Fire Stories

Fire stories from the national parks highlight events, incidents, and the like, associated with fire and fuels management, as well as fire education, technology, partnerships, and more. Stories highlight work related to Department of the Interior initiatives as well as local and regional initiatives.

Volunteer Group Participates in Hazard Fuel Cleanup

Zion National Park, Utah

While they could have been soaking up sun on the beaches of Cancun, this VIP (Volunteers in Parks) group of students from the University of Virginia chose instead to spend their spring break doing a service project in Zion National Park. The 13-person VIP group helped the park's fire management staff reduce some of the hazardous fuels near the Grotto Picnic area in Zion Canyon. They picked up and piled downed and dead debris that accumulated over the years and has lead to an increased risk from wildland fire. The group worked with fire management for two days and also assisted other divisions in the park with service projects.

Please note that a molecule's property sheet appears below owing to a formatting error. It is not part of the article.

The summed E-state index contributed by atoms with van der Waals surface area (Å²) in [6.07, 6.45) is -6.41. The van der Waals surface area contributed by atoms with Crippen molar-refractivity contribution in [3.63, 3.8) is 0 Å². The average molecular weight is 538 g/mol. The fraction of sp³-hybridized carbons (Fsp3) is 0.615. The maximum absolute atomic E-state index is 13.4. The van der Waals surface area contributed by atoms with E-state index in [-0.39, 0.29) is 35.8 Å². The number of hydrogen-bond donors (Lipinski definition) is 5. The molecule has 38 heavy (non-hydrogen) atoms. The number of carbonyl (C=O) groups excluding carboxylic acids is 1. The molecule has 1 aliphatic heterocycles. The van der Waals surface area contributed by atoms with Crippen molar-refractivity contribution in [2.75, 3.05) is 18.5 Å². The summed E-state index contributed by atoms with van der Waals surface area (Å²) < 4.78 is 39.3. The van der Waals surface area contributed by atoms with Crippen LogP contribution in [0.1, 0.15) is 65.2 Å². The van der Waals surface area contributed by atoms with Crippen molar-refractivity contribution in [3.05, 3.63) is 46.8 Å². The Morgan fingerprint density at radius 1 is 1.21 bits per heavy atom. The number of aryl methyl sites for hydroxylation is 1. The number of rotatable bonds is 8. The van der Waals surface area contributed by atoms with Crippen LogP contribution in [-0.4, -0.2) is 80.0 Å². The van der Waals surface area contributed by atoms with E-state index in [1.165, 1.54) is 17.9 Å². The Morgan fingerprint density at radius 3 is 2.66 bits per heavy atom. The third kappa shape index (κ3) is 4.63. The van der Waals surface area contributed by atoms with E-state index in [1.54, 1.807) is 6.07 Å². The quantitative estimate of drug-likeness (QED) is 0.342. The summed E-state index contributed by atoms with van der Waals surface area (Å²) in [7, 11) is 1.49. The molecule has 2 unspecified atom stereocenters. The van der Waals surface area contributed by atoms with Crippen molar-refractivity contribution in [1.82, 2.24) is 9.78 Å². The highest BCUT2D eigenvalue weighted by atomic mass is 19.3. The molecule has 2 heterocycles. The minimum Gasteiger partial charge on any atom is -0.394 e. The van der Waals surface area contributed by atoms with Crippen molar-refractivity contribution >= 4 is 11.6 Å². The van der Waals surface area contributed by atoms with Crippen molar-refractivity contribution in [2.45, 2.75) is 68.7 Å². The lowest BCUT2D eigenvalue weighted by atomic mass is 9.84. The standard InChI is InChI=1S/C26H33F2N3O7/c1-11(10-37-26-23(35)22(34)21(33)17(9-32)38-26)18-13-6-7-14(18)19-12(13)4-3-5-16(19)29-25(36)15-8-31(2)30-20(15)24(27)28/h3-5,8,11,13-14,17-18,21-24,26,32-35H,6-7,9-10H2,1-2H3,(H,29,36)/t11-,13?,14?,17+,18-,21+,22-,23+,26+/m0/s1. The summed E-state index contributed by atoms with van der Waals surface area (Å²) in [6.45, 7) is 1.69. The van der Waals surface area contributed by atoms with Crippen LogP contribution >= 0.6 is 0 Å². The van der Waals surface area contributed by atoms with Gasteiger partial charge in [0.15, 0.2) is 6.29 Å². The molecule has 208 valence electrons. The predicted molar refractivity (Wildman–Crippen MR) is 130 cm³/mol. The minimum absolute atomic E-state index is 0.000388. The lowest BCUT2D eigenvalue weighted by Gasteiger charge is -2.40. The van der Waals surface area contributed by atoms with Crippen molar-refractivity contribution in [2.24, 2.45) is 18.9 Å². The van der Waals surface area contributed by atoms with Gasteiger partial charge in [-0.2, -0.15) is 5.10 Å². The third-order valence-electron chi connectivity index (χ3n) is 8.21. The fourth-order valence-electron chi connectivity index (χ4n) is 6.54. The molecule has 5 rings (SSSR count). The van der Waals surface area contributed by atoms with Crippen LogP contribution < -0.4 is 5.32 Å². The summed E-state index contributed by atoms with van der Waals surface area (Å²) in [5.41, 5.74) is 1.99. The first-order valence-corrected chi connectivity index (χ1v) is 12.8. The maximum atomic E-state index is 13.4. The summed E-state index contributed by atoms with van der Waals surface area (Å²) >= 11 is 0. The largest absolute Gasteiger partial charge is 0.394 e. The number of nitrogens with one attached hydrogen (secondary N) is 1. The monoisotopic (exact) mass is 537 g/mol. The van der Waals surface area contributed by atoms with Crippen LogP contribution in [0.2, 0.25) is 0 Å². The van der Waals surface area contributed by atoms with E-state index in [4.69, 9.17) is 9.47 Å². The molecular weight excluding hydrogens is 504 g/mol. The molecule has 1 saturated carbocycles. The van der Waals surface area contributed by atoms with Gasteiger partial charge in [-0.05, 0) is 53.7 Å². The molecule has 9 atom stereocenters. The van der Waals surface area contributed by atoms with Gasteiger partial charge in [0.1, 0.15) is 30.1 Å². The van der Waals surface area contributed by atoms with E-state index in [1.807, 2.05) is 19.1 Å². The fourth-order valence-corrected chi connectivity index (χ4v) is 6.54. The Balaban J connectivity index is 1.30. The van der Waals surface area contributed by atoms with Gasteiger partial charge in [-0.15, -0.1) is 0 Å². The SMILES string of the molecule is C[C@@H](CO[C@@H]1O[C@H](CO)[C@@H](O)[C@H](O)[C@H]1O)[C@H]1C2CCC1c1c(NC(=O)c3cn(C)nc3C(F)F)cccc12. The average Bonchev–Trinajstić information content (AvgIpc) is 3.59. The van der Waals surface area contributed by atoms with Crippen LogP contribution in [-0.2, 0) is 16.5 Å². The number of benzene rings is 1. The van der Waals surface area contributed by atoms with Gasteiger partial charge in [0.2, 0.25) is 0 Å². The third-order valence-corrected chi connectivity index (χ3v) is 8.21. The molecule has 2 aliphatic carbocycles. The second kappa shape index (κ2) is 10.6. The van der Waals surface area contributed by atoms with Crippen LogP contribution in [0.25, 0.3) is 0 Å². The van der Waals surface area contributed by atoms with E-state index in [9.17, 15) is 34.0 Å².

The Grotto Picnic area is one of the park's shuttle system stops as well as a trailhead for some the canyon's popular hikes. It is also the site of the park's original visitor center, which is now on the National Register of Historic Places. Once cleared of downed debris, the area can be used as a safety zone for both firefighters and the public in the event of a wildland fire. The park's fire management crews, along with local contract crews, have been working over the past few years to reduce hazardous fuels in the Zion Canyon area in accordance with the park's Fire Management Plan's goals to protect park infrastructures and the public from the risks of wildland fires. Fire Management Plan's goal to protect park infrastructures and the public from the risks of wildland fires.

The main goal of this fuel reduction project was to make it easier for the park's maintenance division, with guidance from the fire and resource management staffs, to conduct their third consecutive year of mowing excessive exotic vegetation in the canyon to also reduce the risks from wildland fires. Much of the debris picked up by the VIPs was hidden in the high grass, thus making it difficult for the mowers to see it. The group placed the removed debris into piles that was burned a few days later when it snowed in Zion Canyon.

This VIP fuel cleanup in Zion National Park is a great example of college students willing to forgo the normal spring break activities and instead provide a valuable service for the park, which in turn will help protect park visitors and resources. Due to this group's (and other VIPs) efforts the park is better able to continue the tradition of perpetuating the natural and cultural resources for which they were established.

Contact: David Eaker, Fire Communication & Education Specialist
Phone: (435) 772-7811